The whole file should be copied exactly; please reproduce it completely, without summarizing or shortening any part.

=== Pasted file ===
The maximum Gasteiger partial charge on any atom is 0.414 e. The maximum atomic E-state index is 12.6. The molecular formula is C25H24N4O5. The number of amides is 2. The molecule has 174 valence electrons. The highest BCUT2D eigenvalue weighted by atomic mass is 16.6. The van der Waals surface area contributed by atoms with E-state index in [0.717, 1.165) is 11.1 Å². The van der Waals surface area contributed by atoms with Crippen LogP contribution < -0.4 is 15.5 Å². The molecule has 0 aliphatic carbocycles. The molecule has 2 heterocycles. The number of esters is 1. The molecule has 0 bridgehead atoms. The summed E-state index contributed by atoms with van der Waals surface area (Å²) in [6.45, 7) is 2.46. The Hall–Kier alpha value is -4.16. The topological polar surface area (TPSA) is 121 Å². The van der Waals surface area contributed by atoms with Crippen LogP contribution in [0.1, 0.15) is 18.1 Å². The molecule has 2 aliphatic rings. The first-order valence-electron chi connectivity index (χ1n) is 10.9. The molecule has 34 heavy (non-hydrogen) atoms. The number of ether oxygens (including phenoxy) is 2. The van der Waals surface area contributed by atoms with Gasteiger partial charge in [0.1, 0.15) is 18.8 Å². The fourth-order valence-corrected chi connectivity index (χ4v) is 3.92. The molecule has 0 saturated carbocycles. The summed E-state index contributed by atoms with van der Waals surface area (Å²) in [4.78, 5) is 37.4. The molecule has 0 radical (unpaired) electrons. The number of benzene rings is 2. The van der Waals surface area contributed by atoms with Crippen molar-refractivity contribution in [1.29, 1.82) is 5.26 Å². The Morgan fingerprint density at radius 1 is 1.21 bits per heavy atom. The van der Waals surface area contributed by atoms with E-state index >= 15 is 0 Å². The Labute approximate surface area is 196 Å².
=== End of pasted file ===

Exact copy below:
The maximum Gasteiger partial charge on any atom is 0.414 e. The maximum atomic E-state index is 12.6. The molecular formula is C25H24N4O5. The number of amides is 2. The molecule has 174 valence electrons. The highest BCUT2D eigenvalue weighted by atomic mass is 16.6. The van der Waals surface area contributed by atoms with E-state index in [0.717, 1.165) is 11.1 Å². The van der Waals surface area contributed by atoms with Crippen LogP contribution < -0.4 is 15.5 Å². The molecule has 0 aliphatic carbocycles. The molecule has 2 heterocycles. The number of esters is 1. The molecule has 0 bridgehead atoms. The summed E-state index contributed by atoms with van der Waals surface area (Å²) in [6.45, 7) is 2.46. The Hall–Kier alpha value is -4.16. The topological polar surface area (TPSA) is 121 Å². The van der Waals surface area contributed by atoms with Crippen LogP contribution in [0.1, 0.15) is 18.1 Å². The molecule has 2 aliphatic rings. The first-order valence-electron chi connectivity index (χ1n) is 10.9. The molecule has 34 heavy (non-hydrogen) atoms. The number of ether oxygens (including phenoxy) is 2. The van der Waals surface area contributed by atoms with Gasteiger partial charge in [0.1, 0.15) is 18.8 Å². The fourth-order valence-corrected chi connectivity index (χ4v) is 3.92. The molecule has 0 saturated carbocycles. The summed E-state index contributed by atoms with van der Waals surface area (Å²) in [4.78, 5) is 37.4. The molecule has 0 radical (unpaired) electrons. The number of benzene rings is 2. The van der Waals surface area contributed by atoms with Crippen molar-refractivity contribution in [1.29, 1.82) is 5.26 Å². The Morgan fingerprint density at radius 1 is 1.21 bits per heavy atom. The van der Waals surface area contributed by atoms with E-state index >= 15 is 0 Å². The Labute approximate surface area is 196 Å².